The “Silver Spoon” Misquote: Fox Pushes Blog Fabrication Into Mainstream Press

On the April 19 edition of Fox & Friends, co-host Steve Doocy said to Republican presidential candidate Mitt Romney: “Speaking of rhetoric, [President Obama] had some fiery rhetoric pointed at you yesterday. He said unlike some people, I wasn't born with a silver spoon in my mouth.”

But that's not what Obama said. As Newshounds and Talking Points Memo note, in his April 18 speech, Obama did not preface his “silver spoon” remark with the words “unlike some people” [9:00]:

OBAMA: That's why we've got the best universities and colleges in the world. That's why we have cutting-edge research that takes place here, and that then gets translated into new jobs and new businesses, because somebody did the groundwork. We created a foundation for those of us to prosper. Somebody gave me an education. I wasn't born with a silver spoon in my mouth. Michelle wasn't. But somebody gave us a chance, just like these folks up here are looking for a chance.

As TPM points out, Obama has used similar “silver spoon” constructions since at least March 2009, suggesting that the comments were not “pointed at” Romney.

Doocy appears to have taken his misquote of Obama from a Hot Air blog post that appeared the previous day, which carries the headline “Obama: Unlike some people, I wasn't born with a silver spoon in my mouth.”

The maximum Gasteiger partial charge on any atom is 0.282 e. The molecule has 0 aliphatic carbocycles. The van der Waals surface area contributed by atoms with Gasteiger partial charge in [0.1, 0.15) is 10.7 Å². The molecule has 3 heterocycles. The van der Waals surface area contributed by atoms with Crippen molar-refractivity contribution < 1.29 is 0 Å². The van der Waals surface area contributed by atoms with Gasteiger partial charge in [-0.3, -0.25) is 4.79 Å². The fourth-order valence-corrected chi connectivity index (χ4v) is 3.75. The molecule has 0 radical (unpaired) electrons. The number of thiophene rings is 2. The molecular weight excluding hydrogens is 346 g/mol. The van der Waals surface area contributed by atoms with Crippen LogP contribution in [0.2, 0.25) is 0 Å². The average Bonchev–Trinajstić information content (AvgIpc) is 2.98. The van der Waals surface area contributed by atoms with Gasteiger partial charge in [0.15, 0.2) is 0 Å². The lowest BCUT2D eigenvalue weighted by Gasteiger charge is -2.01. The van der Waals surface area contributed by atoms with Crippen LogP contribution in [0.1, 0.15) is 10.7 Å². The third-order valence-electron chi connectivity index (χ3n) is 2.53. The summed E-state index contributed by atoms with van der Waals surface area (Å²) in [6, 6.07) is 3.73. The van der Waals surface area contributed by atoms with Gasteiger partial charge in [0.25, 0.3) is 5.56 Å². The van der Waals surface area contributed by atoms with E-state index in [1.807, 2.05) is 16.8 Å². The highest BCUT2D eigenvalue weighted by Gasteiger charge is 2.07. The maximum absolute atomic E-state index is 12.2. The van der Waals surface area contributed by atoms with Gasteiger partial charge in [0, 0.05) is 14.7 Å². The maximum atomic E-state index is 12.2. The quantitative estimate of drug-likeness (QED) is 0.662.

Since then, the misquote has spread to the mainstream press. A Washington Post blog post by Philip Rucker reporting on Romney's Fox & Friends interview falsely puts “unlike some people” in quotes - even while linking to the Post's own report on the speech, which does not include those words. A New York Post editorial and blogs like Instapundit have also repeated the misquote.

This isn't the first time Fox News has promoted a misquote; last year, for instance, Fox ran with a fabricated quote of Teamsters president James Hoffa to accuse him of inciting violence against conservatives. And in 2010, Doocy made a similar mistake of apparently believing what he had read on a blog by suggesting that Obama was lying about Hawaii being struck by an earthquake in 2006.

UPDATE: As TPM noted on Sunday night, The Washington Post has corrected its article that included the “silver spoon” misquote.